Wisdom and kindness can be found in all shapes, colors, and sizes. Even the haggard ex-cabbie, with cigarette smoke wafting off his clothing mixing with the sweet smell of his pipe tobacco, who is missing a couple of teeth has much to offer. We just have to make space for goodness to enter and for wisdom to be imparted.

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About the Author: Rabbi Eliyahu Fink, J.D. is the rabbi at the famous Pacific Jewish Center | The Shul on the Beach in Venice CA. He blogs at finkorswim.com. Connect with Rabbi Fink on Facebook and Twitter.


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One Response to “Wisdom from a Venice Beach Vagabond”

  1. Venice

    I got the job offer and asked for a week to clean up my business. They gave me four days. This was late in June of 1987 and it was the massage job at Ballys in Las Vegas. I really didn't have much to do to tie things up in LA. On the last day I packed my clothes and papers in the Dodge and went to Venice to kill the afternoon before I left at midnight.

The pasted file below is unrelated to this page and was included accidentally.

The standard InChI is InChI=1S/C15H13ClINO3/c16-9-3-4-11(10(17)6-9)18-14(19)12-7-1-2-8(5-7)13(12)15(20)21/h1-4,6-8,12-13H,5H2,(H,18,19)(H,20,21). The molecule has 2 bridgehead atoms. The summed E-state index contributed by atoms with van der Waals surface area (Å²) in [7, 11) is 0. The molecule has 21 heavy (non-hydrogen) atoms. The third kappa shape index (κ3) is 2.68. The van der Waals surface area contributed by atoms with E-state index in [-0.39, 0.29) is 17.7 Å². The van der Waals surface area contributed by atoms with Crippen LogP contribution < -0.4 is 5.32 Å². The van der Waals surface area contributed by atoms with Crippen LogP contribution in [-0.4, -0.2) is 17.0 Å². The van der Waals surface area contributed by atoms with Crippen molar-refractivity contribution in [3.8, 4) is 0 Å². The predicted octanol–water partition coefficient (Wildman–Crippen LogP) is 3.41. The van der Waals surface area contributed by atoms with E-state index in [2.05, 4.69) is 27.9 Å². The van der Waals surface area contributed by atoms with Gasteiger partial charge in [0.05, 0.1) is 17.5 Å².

I preferred to make the drive at night because of less traffic, and its cooler. It's a five or six hour drive, depending on how much time you waste.
    I was living at my uncle’s place in Torrance. I liked the South Bay beaches, Redondo, Hermosa, and Manhattan Beach. There was also Santa Monica Pier, but the pier didn't appeal to me.
    I liked Venice for the carnival atmosphere. It is a tourist magnet. On weekends there are entertainment hustles, like chain saw juggling, buskers, guys that make balloon animals, comedy stuff…
    Venice also appealed to me because it gave me a melancholy feeling of sixties nostalgia. I would see these old hippies, homeless guys, around there. Like a small colony of them. I used to wonder what happened to these guys. They blew their minds, maybe; too much acid?